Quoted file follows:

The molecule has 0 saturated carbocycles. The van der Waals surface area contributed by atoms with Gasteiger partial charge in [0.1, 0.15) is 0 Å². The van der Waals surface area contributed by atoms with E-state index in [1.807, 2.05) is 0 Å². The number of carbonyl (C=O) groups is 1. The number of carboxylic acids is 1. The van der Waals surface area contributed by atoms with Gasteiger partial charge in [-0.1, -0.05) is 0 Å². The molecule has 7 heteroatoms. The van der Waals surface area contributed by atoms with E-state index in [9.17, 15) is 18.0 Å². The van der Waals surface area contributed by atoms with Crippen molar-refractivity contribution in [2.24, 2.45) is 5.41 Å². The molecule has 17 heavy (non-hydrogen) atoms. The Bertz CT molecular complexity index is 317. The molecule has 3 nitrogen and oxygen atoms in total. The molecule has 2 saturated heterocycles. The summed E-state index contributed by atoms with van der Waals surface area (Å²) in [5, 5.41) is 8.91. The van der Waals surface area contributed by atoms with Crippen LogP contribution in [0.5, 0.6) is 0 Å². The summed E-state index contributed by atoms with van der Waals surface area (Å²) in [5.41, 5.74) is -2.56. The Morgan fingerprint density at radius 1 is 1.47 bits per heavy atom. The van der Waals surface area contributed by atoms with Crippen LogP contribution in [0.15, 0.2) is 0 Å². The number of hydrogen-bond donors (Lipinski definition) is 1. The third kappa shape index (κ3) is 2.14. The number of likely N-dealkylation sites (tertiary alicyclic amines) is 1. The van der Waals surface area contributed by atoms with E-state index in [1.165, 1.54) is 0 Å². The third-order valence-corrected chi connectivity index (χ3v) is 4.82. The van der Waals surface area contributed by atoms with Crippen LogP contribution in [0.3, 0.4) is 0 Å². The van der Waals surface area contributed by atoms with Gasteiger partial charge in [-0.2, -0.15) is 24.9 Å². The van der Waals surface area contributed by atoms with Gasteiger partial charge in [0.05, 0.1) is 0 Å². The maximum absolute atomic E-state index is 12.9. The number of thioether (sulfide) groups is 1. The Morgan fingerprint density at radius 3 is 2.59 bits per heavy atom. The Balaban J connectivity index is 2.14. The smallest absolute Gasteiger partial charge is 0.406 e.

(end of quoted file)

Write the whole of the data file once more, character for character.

The molecule has 0 saturated carbocycles. The van der Waals surface area contributed by atoms with Gasteiger partial charge in [0.1, 0.15) is 0 Å². The van der Waals surface area contributed by atoms with E-state index in [1.807, 2.05) is 0 Å². The number of carbonyl (C=O) groups is 1. The number of carboxylic acids is 1. The van der Waals surface area contributed by atoms with Gasteiger partial charge in [-0.1, -0.05) is 0 Å². The molecule has 7 heteroatoms. The van der Waals surface area contributed by atoms with E-state index in [9.17, 15) is 18.0 Å². The van der Waals surface area contributed by atoms with Crippen molar-refractivity contribution in [2.24, 2.45) is 5.41 Å². The molecule has 17 heavy (non-hydrogen) atoms. The Bertz CT molecular complexity index is 317. The molecule has 3 nitrogen and oxygen atoms in total. The molecule has 2 saturated heterocycles. The summed E-state index contributed by atoms with van der Waals surface area (Å²) in [5, 5.41) is 8.91. The van der Waals surface area contributed by atoms with Crippen LogP contribution in [0.5, 0.6) is 0 Å². The summed E-state index contributed by atoms with van der Waals surface area (Å²) in [5.41, 5.74) is -2.56. The Morgan fingerprint density at radius 1 is 1.47 bits per heavy atom. The van der Waals surface area contributed by atoms with Crippen LogP contribution in [0.15, 0.2) is 0 Å². The number of hydrogen-bond donors (Lipinski definition) is 1. The third kappa shape index (κ3) is 2.14. The number of likely N-dealkylation sites (tertiary alicyclic amines) is 1. The van der Waals surface area contributed by atoms with E-state index in [1.165, 1.54) is 0 Å². The third-order valence-corrected chi connectivity index (χ3v) is 4.82. The van der Waals surface area contributed by atoms with Crippen LogP contribution in [0.3, 0.4) is 0 Å². The van der Waals surface area contributed by atoms with Gasteiger partial charge in [-0.2, -0.15) is 24.9 Å². The van der Waals surface area contributed by atoms with Gasteiger partial charge in [0.05, 0.1) is 0 Å². The maximum absolute atomic E-state index is 12.9. The number of thioether (sulfide) groups is 1. The Morgan fingerprint density at radius 3 is 2.59 bits per heavy atom. The Balaban J connectivity index is 2.14. The smallest absolute Gasteiger partial charge is 0.406 e.